It is a balmy 71 degrees Fahrenheit, 22 Celcius, and there is nothing but blue skies and Palamino ponies as far as the eye can see. Admittedly, a bit difficult to get my head back to a dreary, dark December, and knocks on chamber doors, but if I don’t do this now, I might lose the moment. Recently on the Notice and Note Facebook page, there was a wonderful thread on how to teach theme. This question provided a chance to go through some of my previous research on this question, and see other’s grand ideas. One thing I didn’t get to share was what my coach Vicky walked me through last fall: it was a new way to teach one of my favorites, The Raven, and though I need to modify the lesson and add a bit more of my personality to it, this is a wonderful approach.
Is it just me or does one become a veteran teacher far too soon in one’s journey? Meaning, how did I get so old?! Well, as scary as that is, it’s better than the alternative, right Poe?
Allow me to present the context: through December I have a student teacher, and boy oh boy am I happy to know her. She’s going to be a fantastic teacher, wants to do well and jump right in. This has been an especially chaotic start to the new school year for me: our administration takes great care and time to balance the master schedule, so it’s had to change multiple times to get it right. When one considers how many of our students need what is called “Essentials” in our district (it’s probably called that other places, too), it changes the dynamic quite a bit. To the point, for me personally I gave up my planning period and will be teaching six periods a day, so having an eager student teacher/intern will be enormously helpful.
One of the requirements of her program is a three-day scoped lesson, and since she and I are both enthusiastic fans of all things macabre and October, we sat down to discuss a possible text. One of the first short stories I planned on handing over to her was The Monkey’s Paw. I’ve used this story for many years and add the Vimeo film, too. It’s accessible in terms of understanding themes/tropes (be careful what you wish for! Magic has a cost! Be grateful for what you have!) and is grand, classic fun.
And that was the problem.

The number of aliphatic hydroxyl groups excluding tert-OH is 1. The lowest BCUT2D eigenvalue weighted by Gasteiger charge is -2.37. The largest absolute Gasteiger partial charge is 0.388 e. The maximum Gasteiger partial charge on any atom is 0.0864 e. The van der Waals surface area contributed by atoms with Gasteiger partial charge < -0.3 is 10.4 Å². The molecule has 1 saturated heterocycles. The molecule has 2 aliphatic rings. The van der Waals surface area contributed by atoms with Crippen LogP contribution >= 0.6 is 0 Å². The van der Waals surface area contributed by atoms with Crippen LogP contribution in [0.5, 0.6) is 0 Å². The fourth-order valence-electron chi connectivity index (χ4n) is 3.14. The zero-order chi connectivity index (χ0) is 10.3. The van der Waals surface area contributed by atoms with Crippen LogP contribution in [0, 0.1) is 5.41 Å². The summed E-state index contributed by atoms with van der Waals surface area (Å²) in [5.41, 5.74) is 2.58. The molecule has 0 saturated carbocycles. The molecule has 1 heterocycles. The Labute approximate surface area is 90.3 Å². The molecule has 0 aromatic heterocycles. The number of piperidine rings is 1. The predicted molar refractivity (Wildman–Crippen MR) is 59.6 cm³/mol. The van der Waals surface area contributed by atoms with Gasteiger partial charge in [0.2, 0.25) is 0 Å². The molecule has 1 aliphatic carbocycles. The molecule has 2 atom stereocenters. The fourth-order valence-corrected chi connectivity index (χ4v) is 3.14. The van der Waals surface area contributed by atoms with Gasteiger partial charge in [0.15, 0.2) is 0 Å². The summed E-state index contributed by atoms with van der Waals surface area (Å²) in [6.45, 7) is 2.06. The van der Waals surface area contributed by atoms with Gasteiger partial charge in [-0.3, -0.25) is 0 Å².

As I am describing the story, written in 1902, with its archaic language and cultural tropes (exotic foreign lands! Grand Fakir! Seargent Major in the grand India wars….!) her eyes seemed to glaze over, not in boredom, but in overwhelmed fear: these old stories are not this generation’s stories. She’s two years older than my oldest son, and if I may make one sweeping generalization about millennials it’s not that they haven’t read the classics, but perhaps have rejected them because they are not multicultural or diverse. Coming from my old white lady perspective, many of my beloved stories are from a narrow Victorian smelling salts place of overly tight corsets and ladies locked in boxes/towers/coffins.
The Monkey’s Paw is not a place to start when you’re a 23-year-old student teacher.
I put the word out on the Notice and Note page:
I’m going to the well once again — 🙂 I have a great student teacher, and many of the classic horror stories are not in her wheelhouse. We’re thinking of her three-day filmed lessons of doing RL8.3 and a scary story. Things like The Monkey’s Paw or The Raven are not comfortable for her necessarily, so was wondering if anyone knows of poetry or short story horror that’s more contemporary? The guiding question is ‘what do we know as readers that the character(s) don’t know?’ among others. Please and thank you–
To all of you: you honor me with your amazing resources and suggestions. What I think we all struggled with though was at the heart of my question: something more contemporary. I should have just flat-out said: diverse. Multicultural. Not Dead White Guy. Not that there’s a darn thing wrong with dead white guys. Those are some of my favorite guys.
From Notice and Note Educator Experts:
But these are wonderful pieces of literature, and though I’ve used most of them extensively, have some new ones to check out:
I want to thank you all for your suggestions and insights: it reminds me again that we cannot do this alone. It’s up to my student teacher to poke around and find one that feels comfortable for her now, just like all of us have and had to do. She’s going to craft and curate her own stories to tell — and I can’t wait to hear them!
Okay, I admit. Birds freak me out a little bit. I can see their resemblance to ancient dinosaurs, lizard-y scaly creatures, all talons and beaks…and curiosity. And now a recent NPR (National Public Radio) on-line article confirms my fears: crows remember us. Don’t make them mad. I took the test to see if I could find the crow in the crowd, use my memory and visual skills, and alas, could not. I couldn’t get a job as a scarecrow. I looked for a rounder eye, fluffier feathers, a scratched or hooked beak, and still, the crows escaped my memory. If one mean raven can ruin Edgar Allan Poe’s night, surely a few surly crows can make me feel uncomfortable. I know birds are vital to our planet’s health and ecosystem. Heck, where do you think the phrase ‘canary in a coalmine’ comes from? They are watching out for earth, and it’s probably best not to personify them too much, if at all. But, fears are irrational. And I knew crows were smart — I just didn’t know they were smarter than I am.
To check out the NPR video, article, and test your knowledge of crows, click here: